Habitability & Commercial Property
Tyson & Mendes defends property owners in litigation arising from habitability claims brought by tenants. The firm commonly handles and has a successful track record defending claims arising from:
- Failure to protect against the elements, such as a leaky roof or broken window
- Insufficient heating, including hot and cold running water
- Electrical issues, such as insufficient electricity or poor electrical wiring
- Sanitation issues, including problems arising from waste or pests
- Failure to keep the unit and building in good repair, including the stairways and common areas
- Appropriate security measures for the property
Our habitability team defends these and many more habitability claims on behalf of individual and commercial landlords with a demonstrated history of successful results.
“Wear and Tear”? in NY, Absent Clear Language, Insurer Beware!Author: John A. Anselmo | April 10, 2023 12:21pm
A boutique New York hotel entered an agreement to operate as a homeless shelter for three years. After the end of the agreement, the hotel discovered significant damage to the premises and sought insurance coverage for damage sustained during that time...
One For the Landlords in WashingtonAuthor: Michael Kutzner | October 29, 2021 9:00am
Landlord and tenant law in Washington usually favors the tenant. However, a tenant can be the disfavored party when a clearly written, easily interpreted contract is involved. In Spokane Airport Board v. Experimental Aircraft Association, Chapter 79, the Washington Supreme Court adhered to the contract in question, siding with the landlord.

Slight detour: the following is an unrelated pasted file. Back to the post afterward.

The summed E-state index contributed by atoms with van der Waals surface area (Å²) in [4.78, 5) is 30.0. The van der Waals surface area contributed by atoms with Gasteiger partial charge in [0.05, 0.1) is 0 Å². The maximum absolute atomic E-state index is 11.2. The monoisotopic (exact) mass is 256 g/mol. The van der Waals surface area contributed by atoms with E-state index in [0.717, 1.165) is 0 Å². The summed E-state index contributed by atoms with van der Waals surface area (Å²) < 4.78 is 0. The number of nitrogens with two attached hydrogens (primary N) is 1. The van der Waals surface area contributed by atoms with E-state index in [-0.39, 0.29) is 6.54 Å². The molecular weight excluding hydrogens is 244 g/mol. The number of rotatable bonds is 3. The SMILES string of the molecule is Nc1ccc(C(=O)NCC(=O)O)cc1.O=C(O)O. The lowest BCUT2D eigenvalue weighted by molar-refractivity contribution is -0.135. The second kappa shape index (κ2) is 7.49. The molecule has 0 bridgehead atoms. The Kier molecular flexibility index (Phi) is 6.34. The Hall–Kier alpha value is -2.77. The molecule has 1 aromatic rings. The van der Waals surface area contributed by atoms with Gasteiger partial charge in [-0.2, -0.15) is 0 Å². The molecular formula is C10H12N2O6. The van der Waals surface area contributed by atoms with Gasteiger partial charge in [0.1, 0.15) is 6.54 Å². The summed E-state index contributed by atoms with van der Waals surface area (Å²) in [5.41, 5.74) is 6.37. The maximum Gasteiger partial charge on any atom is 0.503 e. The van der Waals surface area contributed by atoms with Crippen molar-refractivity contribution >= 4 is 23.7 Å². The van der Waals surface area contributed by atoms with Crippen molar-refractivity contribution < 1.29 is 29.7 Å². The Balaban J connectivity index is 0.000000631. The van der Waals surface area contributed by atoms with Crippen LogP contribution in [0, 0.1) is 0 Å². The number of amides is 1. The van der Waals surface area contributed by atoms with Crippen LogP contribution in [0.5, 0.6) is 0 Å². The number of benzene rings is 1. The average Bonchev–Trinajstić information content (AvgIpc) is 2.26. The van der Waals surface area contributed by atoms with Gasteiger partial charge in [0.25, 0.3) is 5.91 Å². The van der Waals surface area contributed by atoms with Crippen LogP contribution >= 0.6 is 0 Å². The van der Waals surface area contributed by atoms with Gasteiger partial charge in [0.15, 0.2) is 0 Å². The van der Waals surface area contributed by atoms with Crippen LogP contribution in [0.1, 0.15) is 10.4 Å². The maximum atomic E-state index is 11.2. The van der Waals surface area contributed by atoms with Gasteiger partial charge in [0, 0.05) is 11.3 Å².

Florida Jury Awards $50 Million in Habitability/Mold CaseAuthor: Rob Olson | October 4, 2021 5:32pm
A Florida jury awarded $48,257,922 to a tenant who lived in an apartment with “toxic” mold for approximately one and a half years. This verdict included $35 million for past and future pain and suffering and $10 million...
Are Security Deposits “Property” in Washington?Author: Michael Kutzner | June 4, 2021 9:00am
In an attempt to improve living conditions and balance the bargaining positions of landlords and tenants, Washington passed the Residential Landlord-Tenant Act of 1973 (RLTA)